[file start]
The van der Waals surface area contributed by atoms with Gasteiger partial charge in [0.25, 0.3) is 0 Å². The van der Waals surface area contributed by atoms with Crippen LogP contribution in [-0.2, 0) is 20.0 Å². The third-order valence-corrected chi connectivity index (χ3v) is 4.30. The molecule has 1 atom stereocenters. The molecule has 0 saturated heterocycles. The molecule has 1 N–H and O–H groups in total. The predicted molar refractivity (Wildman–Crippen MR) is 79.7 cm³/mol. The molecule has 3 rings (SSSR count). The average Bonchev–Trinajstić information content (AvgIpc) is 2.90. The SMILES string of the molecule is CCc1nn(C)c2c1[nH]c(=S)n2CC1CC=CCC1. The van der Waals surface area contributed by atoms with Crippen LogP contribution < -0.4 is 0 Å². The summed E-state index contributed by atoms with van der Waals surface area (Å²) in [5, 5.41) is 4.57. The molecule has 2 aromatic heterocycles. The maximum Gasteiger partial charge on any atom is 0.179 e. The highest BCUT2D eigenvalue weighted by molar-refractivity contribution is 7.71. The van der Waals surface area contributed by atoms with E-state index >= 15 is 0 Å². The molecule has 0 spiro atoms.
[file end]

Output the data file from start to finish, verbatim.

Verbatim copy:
The van der Waals surface area contributed by atoms with Gasteiger partial charge in [0.25, 0.3) is 0 Å². The van der Waals surface area contributed by atoms with Crippen LogP contribution in [-0.2, 0) is 20.0 Å². The third-order valence-corrected chi connectivity index (χ3v) is 4.30. The molecule has 1 atom stereocenters. The molecule has 0 saturated heterocycles. The molecule has 1 N–H and O–H groups in total. The predicted molar refractivity (Wildman–Crippen MR) is 79.7 cm³/mol. The molecule has 3 rings (SSSR count). The average Bonchev–Trinajstić information content (AvgIpc) is 2.90. The SMILES string of the molecule is CCc1nn(C)c2c1[nH]c(=S)n2CC1CC=CCC1. The van der Waals surface area contributed by atoms with Crippen LogP contribution < -0.4 is 0 Å². The summed E-state index contributed by atoms with van der Waals surface area (Å²) in [5, 5.41) is 4.57. The molecule has 2 aromatic heterocycles. The maximum Gasteiger partial charge on any atom is 0.179 e. The highest BCUT2D eigenvalue weighted by molar-refractivity contribution is 7.71. The van der Waals surface area contributed by atoms with E-state index >= 15 is 0 Å². The molecule has 0 spiro atoms.